Collective annuities and redistribution
AbstractIn a number of countries one observes a steady decline in defined benefits pensions schemes,public or private, funded or unfunded, and a simultaneous expansion of defined contributionsplans. One of the consequences of this trend is to deprive individuals at the time of theirretirement from the benefit of collective annuitization. Collective annuities can be distinguished from individual ones in two ways. First, they tend to be cheaper because of their scale and because of inefficiencies in private annuity markets. Second they redistribute resources from short-lived to long-lived individuals. Our paper studies the role of collective annuities. Both their redistributive incidence and efficiency aspects are accounted for. We assume that lifetime is uncertain and that there is a positive correlation between longevity and earnings. Collective annuitization (in part or in total) can be imposed on private savings or it can be "bundled" with a redistributive pension scheme. We show that the case for applying collective annuitization to private savings is weak. The case is stronger when collective annuities are associated with redistributive pensions. However, even in that case, collective annuitization may mitigate the redistributive benefits associated with the pension system.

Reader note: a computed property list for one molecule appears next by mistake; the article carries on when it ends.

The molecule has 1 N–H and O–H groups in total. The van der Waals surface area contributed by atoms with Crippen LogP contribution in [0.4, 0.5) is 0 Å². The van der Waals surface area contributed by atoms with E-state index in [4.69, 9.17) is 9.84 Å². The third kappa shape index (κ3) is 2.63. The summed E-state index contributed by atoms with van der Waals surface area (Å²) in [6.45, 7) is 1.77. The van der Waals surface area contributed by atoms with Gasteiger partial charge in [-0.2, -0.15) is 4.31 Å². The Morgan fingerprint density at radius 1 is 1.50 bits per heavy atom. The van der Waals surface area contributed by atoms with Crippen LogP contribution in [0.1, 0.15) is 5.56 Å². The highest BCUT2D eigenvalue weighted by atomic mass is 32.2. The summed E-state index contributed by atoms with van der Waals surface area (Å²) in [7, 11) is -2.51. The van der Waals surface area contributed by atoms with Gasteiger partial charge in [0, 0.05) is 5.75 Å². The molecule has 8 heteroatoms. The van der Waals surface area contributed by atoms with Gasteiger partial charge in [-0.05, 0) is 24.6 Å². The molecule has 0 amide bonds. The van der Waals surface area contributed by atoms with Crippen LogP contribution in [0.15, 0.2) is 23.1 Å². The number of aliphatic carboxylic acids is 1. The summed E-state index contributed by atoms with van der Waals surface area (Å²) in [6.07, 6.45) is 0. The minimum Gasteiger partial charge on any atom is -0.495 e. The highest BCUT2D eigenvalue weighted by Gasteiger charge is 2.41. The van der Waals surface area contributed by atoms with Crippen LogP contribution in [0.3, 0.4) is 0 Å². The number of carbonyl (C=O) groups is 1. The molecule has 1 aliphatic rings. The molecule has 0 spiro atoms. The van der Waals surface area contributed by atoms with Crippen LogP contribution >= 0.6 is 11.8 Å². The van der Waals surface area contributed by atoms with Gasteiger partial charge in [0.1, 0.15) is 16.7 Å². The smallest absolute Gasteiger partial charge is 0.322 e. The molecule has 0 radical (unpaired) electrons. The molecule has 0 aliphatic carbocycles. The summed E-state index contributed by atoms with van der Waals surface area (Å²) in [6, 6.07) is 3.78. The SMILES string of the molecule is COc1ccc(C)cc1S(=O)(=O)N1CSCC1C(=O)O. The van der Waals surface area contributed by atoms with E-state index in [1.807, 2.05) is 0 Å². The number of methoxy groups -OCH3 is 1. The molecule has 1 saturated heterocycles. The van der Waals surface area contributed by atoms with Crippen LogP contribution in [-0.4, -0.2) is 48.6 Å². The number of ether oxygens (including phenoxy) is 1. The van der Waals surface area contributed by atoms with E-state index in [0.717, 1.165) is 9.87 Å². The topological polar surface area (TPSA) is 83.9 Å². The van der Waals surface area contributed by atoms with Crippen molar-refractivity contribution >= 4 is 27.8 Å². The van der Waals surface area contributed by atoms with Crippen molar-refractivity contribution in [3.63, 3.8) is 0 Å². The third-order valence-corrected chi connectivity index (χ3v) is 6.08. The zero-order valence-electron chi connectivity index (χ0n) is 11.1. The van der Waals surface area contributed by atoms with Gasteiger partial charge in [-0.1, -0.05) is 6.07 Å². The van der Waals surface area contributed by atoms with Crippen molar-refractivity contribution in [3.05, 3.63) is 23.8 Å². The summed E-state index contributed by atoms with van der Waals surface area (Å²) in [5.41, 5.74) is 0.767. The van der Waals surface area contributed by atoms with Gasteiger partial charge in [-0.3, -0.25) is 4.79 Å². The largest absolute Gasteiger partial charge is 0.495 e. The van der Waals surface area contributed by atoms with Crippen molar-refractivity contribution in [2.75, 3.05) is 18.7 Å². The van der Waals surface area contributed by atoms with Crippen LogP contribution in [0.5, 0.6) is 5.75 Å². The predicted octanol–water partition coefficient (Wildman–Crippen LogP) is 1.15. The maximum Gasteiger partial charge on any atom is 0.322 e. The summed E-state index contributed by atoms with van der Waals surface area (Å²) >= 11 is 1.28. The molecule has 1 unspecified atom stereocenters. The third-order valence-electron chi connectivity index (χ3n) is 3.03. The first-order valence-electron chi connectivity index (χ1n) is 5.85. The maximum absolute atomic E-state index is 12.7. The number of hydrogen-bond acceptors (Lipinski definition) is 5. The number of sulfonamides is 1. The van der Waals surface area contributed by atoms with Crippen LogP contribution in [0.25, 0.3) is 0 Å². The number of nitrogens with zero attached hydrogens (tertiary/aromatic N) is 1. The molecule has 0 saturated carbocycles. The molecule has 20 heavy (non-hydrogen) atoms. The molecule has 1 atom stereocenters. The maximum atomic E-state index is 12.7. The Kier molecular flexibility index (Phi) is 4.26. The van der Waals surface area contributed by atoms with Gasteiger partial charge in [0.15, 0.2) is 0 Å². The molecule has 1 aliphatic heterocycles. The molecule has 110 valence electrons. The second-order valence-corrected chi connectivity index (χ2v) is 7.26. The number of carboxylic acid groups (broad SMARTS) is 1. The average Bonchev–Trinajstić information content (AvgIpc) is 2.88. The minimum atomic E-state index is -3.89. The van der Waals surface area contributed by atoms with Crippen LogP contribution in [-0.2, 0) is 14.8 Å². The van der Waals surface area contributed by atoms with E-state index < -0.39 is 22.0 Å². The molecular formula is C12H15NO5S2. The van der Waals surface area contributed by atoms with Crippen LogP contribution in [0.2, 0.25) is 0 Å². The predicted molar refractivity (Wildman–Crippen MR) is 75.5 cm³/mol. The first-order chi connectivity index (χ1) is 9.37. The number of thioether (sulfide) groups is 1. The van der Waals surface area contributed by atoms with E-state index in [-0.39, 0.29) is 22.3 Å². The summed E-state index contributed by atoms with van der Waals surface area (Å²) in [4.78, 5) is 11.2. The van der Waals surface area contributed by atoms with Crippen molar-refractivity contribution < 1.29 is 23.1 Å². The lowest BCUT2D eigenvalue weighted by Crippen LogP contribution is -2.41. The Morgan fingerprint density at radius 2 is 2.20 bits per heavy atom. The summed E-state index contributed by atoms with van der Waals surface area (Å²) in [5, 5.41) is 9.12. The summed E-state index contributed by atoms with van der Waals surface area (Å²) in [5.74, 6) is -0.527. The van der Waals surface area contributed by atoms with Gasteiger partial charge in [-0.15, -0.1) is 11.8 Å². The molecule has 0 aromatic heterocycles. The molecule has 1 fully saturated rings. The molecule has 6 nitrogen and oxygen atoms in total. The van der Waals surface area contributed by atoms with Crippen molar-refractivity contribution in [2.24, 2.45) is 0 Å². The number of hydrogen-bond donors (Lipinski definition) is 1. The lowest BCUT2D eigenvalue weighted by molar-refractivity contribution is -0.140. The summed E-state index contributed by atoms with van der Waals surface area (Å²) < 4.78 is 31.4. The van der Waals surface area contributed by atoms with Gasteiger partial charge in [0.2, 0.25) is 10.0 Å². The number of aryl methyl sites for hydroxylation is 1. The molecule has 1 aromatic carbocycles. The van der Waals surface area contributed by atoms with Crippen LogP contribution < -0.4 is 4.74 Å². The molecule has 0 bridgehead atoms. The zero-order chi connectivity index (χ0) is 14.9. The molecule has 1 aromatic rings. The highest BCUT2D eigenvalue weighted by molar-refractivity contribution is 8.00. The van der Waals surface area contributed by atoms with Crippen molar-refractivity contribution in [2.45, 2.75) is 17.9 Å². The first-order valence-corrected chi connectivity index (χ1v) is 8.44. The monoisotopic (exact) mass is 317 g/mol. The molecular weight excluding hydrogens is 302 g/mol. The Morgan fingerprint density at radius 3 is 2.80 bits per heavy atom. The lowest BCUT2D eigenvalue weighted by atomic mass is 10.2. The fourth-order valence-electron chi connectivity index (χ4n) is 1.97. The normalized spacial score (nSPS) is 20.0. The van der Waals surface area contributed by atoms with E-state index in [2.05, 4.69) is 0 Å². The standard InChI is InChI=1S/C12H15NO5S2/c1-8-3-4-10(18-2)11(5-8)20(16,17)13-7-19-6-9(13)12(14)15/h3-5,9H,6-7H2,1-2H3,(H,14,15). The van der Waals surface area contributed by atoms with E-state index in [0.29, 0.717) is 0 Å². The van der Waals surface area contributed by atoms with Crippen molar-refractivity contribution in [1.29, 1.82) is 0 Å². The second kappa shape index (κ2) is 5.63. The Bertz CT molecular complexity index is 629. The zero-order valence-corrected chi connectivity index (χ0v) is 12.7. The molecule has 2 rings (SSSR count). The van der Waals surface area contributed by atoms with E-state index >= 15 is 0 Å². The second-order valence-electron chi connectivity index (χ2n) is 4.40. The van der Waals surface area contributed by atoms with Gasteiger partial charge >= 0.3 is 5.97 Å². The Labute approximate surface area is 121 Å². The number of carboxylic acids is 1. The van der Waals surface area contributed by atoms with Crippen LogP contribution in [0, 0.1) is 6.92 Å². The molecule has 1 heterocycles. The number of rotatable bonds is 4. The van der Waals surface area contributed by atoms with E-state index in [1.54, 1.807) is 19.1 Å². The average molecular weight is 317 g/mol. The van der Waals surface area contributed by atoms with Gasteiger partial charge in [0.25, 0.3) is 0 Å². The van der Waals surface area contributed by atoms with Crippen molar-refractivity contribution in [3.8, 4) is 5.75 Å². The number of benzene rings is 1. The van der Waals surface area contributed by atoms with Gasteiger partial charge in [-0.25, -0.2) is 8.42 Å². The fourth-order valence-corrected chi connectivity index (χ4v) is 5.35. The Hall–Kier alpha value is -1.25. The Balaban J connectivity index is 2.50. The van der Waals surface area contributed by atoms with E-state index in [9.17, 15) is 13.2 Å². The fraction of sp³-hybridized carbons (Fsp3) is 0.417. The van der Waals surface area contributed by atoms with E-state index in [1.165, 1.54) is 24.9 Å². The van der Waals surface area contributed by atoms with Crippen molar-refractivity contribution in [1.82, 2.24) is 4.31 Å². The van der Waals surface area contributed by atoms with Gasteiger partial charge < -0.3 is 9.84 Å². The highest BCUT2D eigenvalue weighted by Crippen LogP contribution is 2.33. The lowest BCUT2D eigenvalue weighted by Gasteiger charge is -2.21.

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Bibliographic InfoPaper provided by Université catholique de Louvain, Center for Operations Research and Econometrics (CORE) in its series CORE Discussion Papers with number 2007096.
Date of creation: 01 Dec 2007
Date of revision:
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annuities; public pensions; differential longevity;
Other versions of this item:
- G23 - Financial Economics - - Financial Institutions and Services - - - Non-bank Financial Institutions; Financial Instruments; Institutional Investors
- H55 - Public Economics - - National Government Expenditures and Related Policies - - - Social Security and Public Pensions
- J18 - Labor and Demographic Economics - - Demographic Economics - - - Public Policy
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